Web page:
With the introduction of democracy in 1994, which our people fought hard for, Black people were justified to think that the matchbox houses they rejected would be history.  It was not to be.  The ruling party kicked them in the teeth by imposing something worse than the apartheid matchbox.  In rejection of the entire political programme of the ruling party, our people called those outrageous containers “RDP houses”, after the ruling party’s Reconstruction and Development Programme.

Sometimes, our people snubbed these structures by referring to them as “vez’iinyawo” (exposing the feet).  What is being communicated here is that the structures are insultingly small that you cannot close the door when you are sleeping in order to open space for your feet to stick out.  It is a challenge to stand in those structures for fear of colliding with the electric lamps and other hazardous stuff.

In areas like Alexandra, your first step through the door lands on the road where cars are flying past in high speed!  That tells you that there is no yard where the children could play in the absence of parks.  That also means a Black family has no yard to host its customary rituals.  It does also mean that our people do not enjoy their fundamental rights to housing, privacy and dignity.

This year the ruling party clinches the longest and uninterrupted Quarter of a Century in power.  Yet they are not ashamed by the fact that a majority of our people still live in squalor conditions in the villages, townships and shacks.  For all the 25 years in power, the voters gave the ruling party the necessary power (sometimes two thirds majority) and the State resources to build decent living houses for the Black people.  That power and resources have never been used to rebuild the humanity and dignity of Black people.

There seems to be no intention from the ruling party to drag our people out of misery and mud they inherited from the white settler-minority regime.  AZAPO believes that the promotion of squalor within the Black communities seems to have something to do with a deliberate strategy by the ruling party to maintain a vulnerable and desperate voting base that will forever be depended on the mercy of the State through social grants and food parcels.

As if they did not know, in a recent door-to-door programme the leaders of the ruling party pretended to be shocked that Black people were living in inhuman squalor.  In the past years, a Minister even rented a family out because he claimed he wanted to have a first-hand experience of living in a shack.  Is there a Black leader who could claim never to have experienced township and shack life?  No wonder that we have politicians who think Black people deserve to live in RDP structures.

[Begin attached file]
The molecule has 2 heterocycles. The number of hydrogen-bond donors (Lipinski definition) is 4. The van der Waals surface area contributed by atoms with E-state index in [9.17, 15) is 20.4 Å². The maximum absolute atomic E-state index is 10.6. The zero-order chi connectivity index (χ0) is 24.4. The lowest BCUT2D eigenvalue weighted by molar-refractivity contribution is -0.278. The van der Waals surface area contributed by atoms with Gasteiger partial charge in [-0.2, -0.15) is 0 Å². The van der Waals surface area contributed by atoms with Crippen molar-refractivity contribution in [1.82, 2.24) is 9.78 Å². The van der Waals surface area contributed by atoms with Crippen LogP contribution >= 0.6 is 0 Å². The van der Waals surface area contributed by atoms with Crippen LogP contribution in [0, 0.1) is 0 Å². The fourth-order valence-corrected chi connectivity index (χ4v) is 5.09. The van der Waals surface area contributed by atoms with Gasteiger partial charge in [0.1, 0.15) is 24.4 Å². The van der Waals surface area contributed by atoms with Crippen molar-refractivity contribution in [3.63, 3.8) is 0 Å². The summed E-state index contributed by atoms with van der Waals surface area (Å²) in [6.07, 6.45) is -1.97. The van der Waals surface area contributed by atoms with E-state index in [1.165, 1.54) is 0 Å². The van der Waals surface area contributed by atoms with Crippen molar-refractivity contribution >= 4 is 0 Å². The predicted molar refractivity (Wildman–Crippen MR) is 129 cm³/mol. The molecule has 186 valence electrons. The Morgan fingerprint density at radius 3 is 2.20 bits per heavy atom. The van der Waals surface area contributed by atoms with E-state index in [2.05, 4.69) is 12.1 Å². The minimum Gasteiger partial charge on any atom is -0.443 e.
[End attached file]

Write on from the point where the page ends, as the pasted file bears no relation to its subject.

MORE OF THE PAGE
South Africa currently faces a minimum housing backlog of about 2.1-million houses and many of the RDP structures that have been built are already in need of repair work to rectify their many faults.  The housing backlog means, at a minimum, about 12-million people (i.e. over 20% of the population) are currently without decent housing.

AZAPO is of the view that a State Housing Company should be formed to provide medium and low-cost housing in the country for both purchase and renting.  This will ensure that the highest standards are maintained in the building of houses.  Shacks and other forms of sub-standard housing would be a thing of the past according to AZAPO’s Political Programme.  We will encourage the formation of housing co-operatives which will, in conjunction with a State Housing Company, build decent houses for rent by people living in the townships, towns and cities.  People will be able to change from renting to buying once they can afford it or acquire automatic ownership after renting for a stipulated period.  AZAPO will ensure that those who are unable to fend for themselves are built houses provided for by a social development fund.


According to a Johannesburg daily newspaper, the Peter Mokaba region of the ANC in Limpopo has resolved that the decision taken by the party’s National Executive Committee on the VBS looters should be nullified.

The ANC region wants the ANC Limpopo provincial treasurer Danny Msiza and ANC provincial deputy chairperson Florence Radzilani to be reinstated into their positions. Both had been asked to step aside after they were implicated in the looting of the VBS.

But now the ANC region wants them to be reinstated into their positions. And the reason for this? “Our call is clear. As much as those fingered for corruption in the Commission of Inquiry into State Capture are not set aside then Msiza and Radzilani stay,” a regional ANC leader told the newspaper.

On the face of it, the region is wrong to call for the reinstatement of leaders who are implicated in corruption. So, if they know that what their comrades have done is wrong, why are they calling for their reinstatement? The ANC regional leaders have observed that several NEC members of the ruling party – including Nomvula Mokonyane and party chairperson Gwede Mantashe – have been fingered as beneficiaries of the Bosasa cesspit of corruption but no action has been taken against them.